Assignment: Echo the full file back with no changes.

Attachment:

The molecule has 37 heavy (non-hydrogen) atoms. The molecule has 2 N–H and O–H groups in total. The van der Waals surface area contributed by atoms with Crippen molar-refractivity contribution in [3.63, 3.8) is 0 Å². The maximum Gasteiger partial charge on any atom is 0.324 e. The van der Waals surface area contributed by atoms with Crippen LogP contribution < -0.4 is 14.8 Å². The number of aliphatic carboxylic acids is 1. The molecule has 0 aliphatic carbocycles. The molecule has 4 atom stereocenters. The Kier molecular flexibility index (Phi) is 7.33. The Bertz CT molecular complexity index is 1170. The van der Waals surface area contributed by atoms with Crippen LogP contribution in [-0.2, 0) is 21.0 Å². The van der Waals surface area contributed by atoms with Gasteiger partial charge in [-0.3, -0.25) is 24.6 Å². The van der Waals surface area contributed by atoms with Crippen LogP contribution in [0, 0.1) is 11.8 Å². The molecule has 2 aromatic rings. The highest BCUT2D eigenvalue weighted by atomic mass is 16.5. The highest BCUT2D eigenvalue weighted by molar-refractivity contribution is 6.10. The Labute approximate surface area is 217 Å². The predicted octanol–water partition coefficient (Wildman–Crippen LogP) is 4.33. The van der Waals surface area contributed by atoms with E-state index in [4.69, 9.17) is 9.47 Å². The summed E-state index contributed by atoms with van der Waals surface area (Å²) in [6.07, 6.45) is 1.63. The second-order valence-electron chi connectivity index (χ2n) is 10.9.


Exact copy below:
The molecule has 37 heavy (non-hydrogen) atoms. The molecule has 2 N–H and O–H groups in total. The van der Waals surface area contributed by atoms with Crippen molar-refractivity contribution in [3.63, 3.8) is 0 Å². The maximum Gasteiger partial charge on any atom is 0.324 e. The van der Waals surface area contributed by atoms with Crippen LogP contribution < -0.4 is 14.8 Å². The number of aliphatic carboxylic acids is 1. The molecule has 0 aliphatic carbocycles. The molecule has 4 atom stereocenters. The Kier molecular flexibility index (Phi) is 7.33. The Bertz CT molecular complexity index is 1170. The van der Waals surface area contributed by atoms with Crippen LogP contribution in [-0.2, 0) is 21.0 Å². The van der Waals surface area contributed by atoms with Gasteiger partial charge in [-0.3, -0.25) is 24.6 Å². The van der Waals surface area contributed by atoms with Crippen LogP contribution in [0, 0.1) is 11.8 Å². The molecule has 2 aromatic rings. The highest BCUT2D eigenvalue weighted by atomic mass is 16.5. The highest BCUT2D eigenvalue weighted by molar-refractivity contribution is 6.10. The Labute approximate surface area is 217 Å². The predicted octanol–water partition coefficient (Wildman–Crippen LogP) is 4.33. The van der Waals surface area contributed by atoms with E-state index in [4.69, 9.17) is 9.47 Å². The summed E-state index contributed by atoms with van der Waals surface area (Å²) in [6.07, 6.45) is 1.63. The second-order valence-electron chi connectivity index (χ2n) is 10.9.